Rested No. 21 Memphis braces for SMU (Nov 18, 2017)

It’s a question you hear about more often in the NHL or NBA playoffs after teams clinch an early postseason berth or series and get several days off before the next round.

Rest versus rust?

The same query also applies for No. 21 Memphis, which by the time it takes the field Saturday morning for its American Athletic Conference game with visiting SMU will have been idle since a 41-14 rout of Tulsa on Nov. 3 in Oklahoma.

Tigers coach Mike Norvell says the schedule, which was altered early in the season when Hurricane Irma ripped through Florida and caused games to be postponed or canceled, has kept his team from establishing a week-by-week rhythm.

“It has been difficult to get into a routine this year,” he said. “Even with coming back to a Saturday, coming off a bye week, there are slight schedule modifications that you have. They have done a nice job all season long of preparing for the day they have in front of them and trying to maximize that.”

Other than a 40-13 loss at unbeaten Central Florida, Memphis (8-1, 5-1 AAC) has taken care of business. Its offense has scored at least 30 points in every other game besides the loss, and its defense has managed to come up with just enough plays despite the loss of some key players.

The Tigers’ ability to adjust and persevere could earn them a rematch with UCF. If Memphis wins this week or next Saturday at home against East Carolina, it will capture the AAC’s West Division title and a berth in the AAC title game. Central Florida still has to negotiate a tough season finale with South Florida in order to seal the East Division crown.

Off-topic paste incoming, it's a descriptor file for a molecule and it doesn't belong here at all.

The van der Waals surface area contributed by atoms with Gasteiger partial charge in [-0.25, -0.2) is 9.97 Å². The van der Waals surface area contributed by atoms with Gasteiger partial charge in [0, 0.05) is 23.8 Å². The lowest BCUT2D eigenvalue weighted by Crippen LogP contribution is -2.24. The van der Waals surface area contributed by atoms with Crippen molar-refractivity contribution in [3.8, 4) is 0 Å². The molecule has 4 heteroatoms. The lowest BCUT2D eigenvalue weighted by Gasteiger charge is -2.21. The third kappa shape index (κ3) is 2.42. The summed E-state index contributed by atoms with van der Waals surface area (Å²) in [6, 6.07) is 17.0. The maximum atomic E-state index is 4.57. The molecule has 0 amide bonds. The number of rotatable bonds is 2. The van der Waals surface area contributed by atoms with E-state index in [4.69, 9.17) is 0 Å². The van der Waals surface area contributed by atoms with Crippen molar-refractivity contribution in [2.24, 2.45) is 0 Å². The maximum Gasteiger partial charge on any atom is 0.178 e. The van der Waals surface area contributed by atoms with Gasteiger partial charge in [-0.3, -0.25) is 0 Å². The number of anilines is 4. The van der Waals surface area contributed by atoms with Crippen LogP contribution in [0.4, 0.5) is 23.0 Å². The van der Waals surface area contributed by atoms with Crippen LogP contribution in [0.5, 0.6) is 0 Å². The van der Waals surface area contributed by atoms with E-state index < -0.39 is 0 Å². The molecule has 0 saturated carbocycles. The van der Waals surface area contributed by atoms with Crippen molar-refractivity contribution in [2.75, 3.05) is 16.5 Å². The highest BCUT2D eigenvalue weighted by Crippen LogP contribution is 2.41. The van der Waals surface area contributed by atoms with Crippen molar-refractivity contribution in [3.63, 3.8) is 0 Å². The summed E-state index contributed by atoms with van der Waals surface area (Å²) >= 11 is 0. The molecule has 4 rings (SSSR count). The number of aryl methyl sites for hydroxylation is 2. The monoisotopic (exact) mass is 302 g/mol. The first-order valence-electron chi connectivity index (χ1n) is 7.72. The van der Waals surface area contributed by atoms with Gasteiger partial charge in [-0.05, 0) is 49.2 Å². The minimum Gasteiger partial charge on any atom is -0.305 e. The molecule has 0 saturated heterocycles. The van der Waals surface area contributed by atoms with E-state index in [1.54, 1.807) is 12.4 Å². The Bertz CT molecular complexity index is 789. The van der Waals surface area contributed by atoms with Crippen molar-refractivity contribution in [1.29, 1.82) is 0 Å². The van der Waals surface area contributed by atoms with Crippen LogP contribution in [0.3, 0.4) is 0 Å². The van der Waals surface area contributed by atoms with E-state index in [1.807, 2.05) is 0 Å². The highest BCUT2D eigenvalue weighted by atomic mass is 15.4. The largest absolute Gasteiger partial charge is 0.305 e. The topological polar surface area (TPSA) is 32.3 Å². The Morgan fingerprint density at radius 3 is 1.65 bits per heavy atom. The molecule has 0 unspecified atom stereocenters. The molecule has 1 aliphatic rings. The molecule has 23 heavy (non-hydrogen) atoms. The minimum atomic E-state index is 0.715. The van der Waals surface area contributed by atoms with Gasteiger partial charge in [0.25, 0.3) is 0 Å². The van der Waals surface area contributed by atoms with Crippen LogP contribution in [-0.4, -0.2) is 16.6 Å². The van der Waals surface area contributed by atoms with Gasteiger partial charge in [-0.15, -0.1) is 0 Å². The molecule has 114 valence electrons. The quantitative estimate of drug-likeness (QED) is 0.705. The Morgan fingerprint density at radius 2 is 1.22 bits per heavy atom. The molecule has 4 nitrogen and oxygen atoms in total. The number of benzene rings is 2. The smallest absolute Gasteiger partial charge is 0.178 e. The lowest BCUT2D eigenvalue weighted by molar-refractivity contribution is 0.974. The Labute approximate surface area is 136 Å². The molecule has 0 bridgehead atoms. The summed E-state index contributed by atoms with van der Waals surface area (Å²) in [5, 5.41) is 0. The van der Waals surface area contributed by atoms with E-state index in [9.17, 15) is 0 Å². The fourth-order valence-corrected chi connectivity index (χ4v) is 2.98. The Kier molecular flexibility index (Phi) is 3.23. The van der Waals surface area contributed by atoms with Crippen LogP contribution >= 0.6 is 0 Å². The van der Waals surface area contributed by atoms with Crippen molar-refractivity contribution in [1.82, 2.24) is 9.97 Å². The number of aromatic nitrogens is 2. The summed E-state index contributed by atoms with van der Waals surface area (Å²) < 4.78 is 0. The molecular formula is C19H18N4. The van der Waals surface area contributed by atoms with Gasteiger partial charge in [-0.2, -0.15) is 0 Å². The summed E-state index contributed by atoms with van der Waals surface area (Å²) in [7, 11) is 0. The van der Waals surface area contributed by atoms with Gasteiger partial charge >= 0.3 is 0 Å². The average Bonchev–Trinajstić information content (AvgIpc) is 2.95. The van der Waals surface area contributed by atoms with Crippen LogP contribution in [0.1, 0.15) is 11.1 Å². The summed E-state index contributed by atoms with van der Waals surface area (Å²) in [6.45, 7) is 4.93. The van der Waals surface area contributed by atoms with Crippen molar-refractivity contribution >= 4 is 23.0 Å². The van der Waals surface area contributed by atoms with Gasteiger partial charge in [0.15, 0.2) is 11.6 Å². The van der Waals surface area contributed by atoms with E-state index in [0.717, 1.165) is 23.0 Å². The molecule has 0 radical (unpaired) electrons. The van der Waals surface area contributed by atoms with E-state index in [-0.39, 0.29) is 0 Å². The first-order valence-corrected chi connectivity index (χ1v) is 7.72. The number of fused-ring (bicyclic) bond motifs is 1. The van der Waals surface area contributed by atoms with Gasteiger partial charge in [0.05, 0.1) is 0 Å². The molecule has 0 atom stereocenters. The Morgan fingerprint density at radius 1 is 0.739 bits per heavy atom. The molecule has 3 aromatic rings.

“We talk about showcase games,” Norvell said. “This is a showcase game. If we can find a way to have success, everybody around this community is going to be able to celebrate that because we are checking off one of those goals.”

SMU (6-4, 3-3) figures to make the Tigers work for a full 60 minutes. The Mustangs have made a nice turnaround under third-year coach Chad Morris, the former Clemson offensive coordinator. SMU has been held under 30 points only twice, and isn’t that far away from being 8-2.

The Mustangs have lost two in a row, but UCF didn’t exactly run it off the field in winning 31-24.

Navy needed a last-play field goal to pull out a 43-40 win last week in Annapolis.

“The second half was championship-caliber football,” Morris said of the game at Navy. “But I was very disappointed in our first half performance. I did not see that coming. I did not think it was remotely possible.”

SMU is averaging 39.6 points per game, leaning heavily on a balanced running attack and a three-pronged passing game. Three backs have rushed for at least 440 yards, led by the 806 of Xavier Jones, who picks up 5.7 yards per carry and has scored seven touchdowns.

Receiver Trey Quinn needs only four catches this week to reach 100 for the year. He has 1,008 yards and eight scores, while Courtland Sutton has chipped in 55 receptions for 875 yards and 11 touchdowns. Big-play threat James Proche is averaging 20.9 yards on 33 catches.

Quarterback Ben Hicks has rolled up 2,849 yards on 58.8 percent accuracy with a 24-7 touchdown-interception rate. The Mustangs are compiling 497.1 yards per game.

The Tigers counter with an explosive passing game triggered by quarterback Riley Ferguson. He’s completed 60.7 percent of his attempts for 2,881 yards in nine games, notching 27 touchdowns and throwing just seven interceptions.

Anthony Miller is the go-to guy in the receiving corps, collecting 67 receptions for 905 yards and 11 scores. Eight other teammates have between 11 and 28 catches, an indication of how willing Ferguson has been to spread the ball around.

Darrell Henderson paces the ground game with 776 yards and four touchdowns in only 95 carries, a sparkling 8.2 yards per carry average.

The bottom line is both teams are mirror images, built for shootouts. The scoreboard operator may be the busiest person in Liberty Bowl Memorial Stadium again.

“Any time you have a championship game, one that has big implications, you have to be good in all three phases,” Norvell said. “It’s going to take our best effort this week.”

Let's block ads! (Why?)

Original Article

Previous Post
Next Post